we now have the ability to serialize the sum of multiple values  for example
different constructors in an ADT.
Consider serializing arbitrary identifiers that can be either String
s or Int
s:
data Identifier = StringId String  IntId Int
We know we have serializers for String
s and Int
s, but how do we combine them
into a Serializer
for Identifier
? Essentially, our Serializer
needs to
scrutinise the incoming value and choose how to serialize it:
identifier :: Serializer Identifier identifier = Serializer $ \identifier > case identifier of StringId s > runSerializer string s IntId i > runSerializer int i
It is exactly this notion of choice that Decidable
encodes. Hence if we add
an instance of Decidable
for Serializer
...
instance Decidable Serializer where lose f = Serializer $ \a > absurd (f a) choose split l r = Serializer $ \a > either (runSerializer l) (runSerializer r) (split a)
Then our identifier
Serializer
is
identifier :: Serializer Identifier identifier = choose toEither string int where toEither (StringId s) = Left s toEither (IntId i) = Right i
Instances
Mathematical definitions
Divisible
In denser jargon, a Divisible
contravariant functor is a monoid object in the category
of presheaves from Hask to Hask, equipped with Day convolution mapping the Cartesian
product of the source to the Cartesian product of the target.
By way of contrast, an Applicative
functor can be viewed as a monoid object in the
category of copresheaves from Hask to Hask, equipped with Day convolution mapping the
Cartesian product of the source to the Cartesian product of the target.
Given the canonical diagonal morphism:
delta a = (a,a)
should be associative with divide
delta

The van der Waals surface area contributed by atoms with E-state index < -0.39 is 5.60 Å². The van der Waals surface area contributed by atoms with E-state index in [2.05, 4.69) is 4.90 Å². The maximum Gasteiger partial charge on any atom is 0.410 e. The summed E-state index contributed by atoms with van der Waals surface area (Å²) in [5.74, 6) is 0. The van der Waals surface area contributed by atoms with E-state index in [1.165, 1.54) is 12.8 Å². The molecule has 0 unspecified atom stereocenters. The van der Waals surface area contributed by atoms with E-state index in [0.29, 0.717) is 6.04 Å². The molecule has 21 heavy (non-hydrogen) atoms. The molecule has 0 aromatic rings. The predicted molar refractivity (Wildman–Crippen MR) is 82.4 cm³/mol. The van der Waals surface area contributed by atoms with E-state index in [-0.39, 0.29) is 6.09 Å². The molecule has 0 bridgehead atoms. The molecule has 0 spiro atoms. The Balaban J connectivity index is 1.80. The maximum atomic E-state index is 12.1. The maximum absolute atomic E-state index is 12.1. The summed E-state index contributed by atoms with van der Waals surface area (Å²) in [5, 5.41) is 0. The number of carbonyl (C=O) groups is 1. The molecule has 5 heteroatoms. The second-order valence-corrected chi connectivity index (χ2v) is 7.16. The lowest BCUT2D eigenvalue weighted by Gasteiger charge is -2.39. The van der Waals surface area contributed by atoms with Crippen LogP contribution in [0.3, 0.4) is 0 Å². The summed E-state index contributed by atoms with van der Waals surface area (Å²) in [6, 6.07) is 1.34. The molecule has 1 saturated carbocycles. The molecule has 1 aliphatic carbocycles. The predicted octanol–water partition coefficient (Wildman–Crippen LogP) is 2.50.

conquer
as a unit
divide
delta
mconquer
= mdivide
delta
conquer
m = mdivide
delta
(divide
delta
m n) o =divide
delta
m (divide
delta
n o)
With more general arguments you'll need to reassociate and project using the monoidal structure of the source category. (Here fst and snd are used in lieu of the more restricted lambda and rho, but this construction works with just a monoidal category.)
divide
f mconquer
=contramap
(fst
. f) mdivide
fconquer
m =contramap
(snd
. f) mdivide
f (divide
g m n) o =divide
f' m (divide
id
n o) where f' a = let (bc, d) = f a; (b, c) = g bc in (b, (c, d))
A note on
conquer
The underlying theory would suggest that this should be:
conquer :: (a > ()) > f a
However, as we are working over a Cartesian category (Hask) and the Cartesian product, such an input
morphism is uniquely determined to be
, so we elide it.const
mempty
Decidable
A Divisible
contravariant functor is a monoid object in the category of presheaves
from Hask to Hask, equipped with Day convolution mapping the cartesian product of the
source to the Cartesian product of the target.
choose
Left
m (lose
f) = mchoose
Right
(lose
f) m = mchoose
f (choose
g m n) o =choose
f' m (choose
id
n o) where f' =either
(either
id
Left
. g) (Right
.Right
) . f
In addition, we expect the same kind of distributive law as is satisfied by the usual
covariant Alternative
, w.r.t Applicative
, which should be fully formulated and
added here at some point!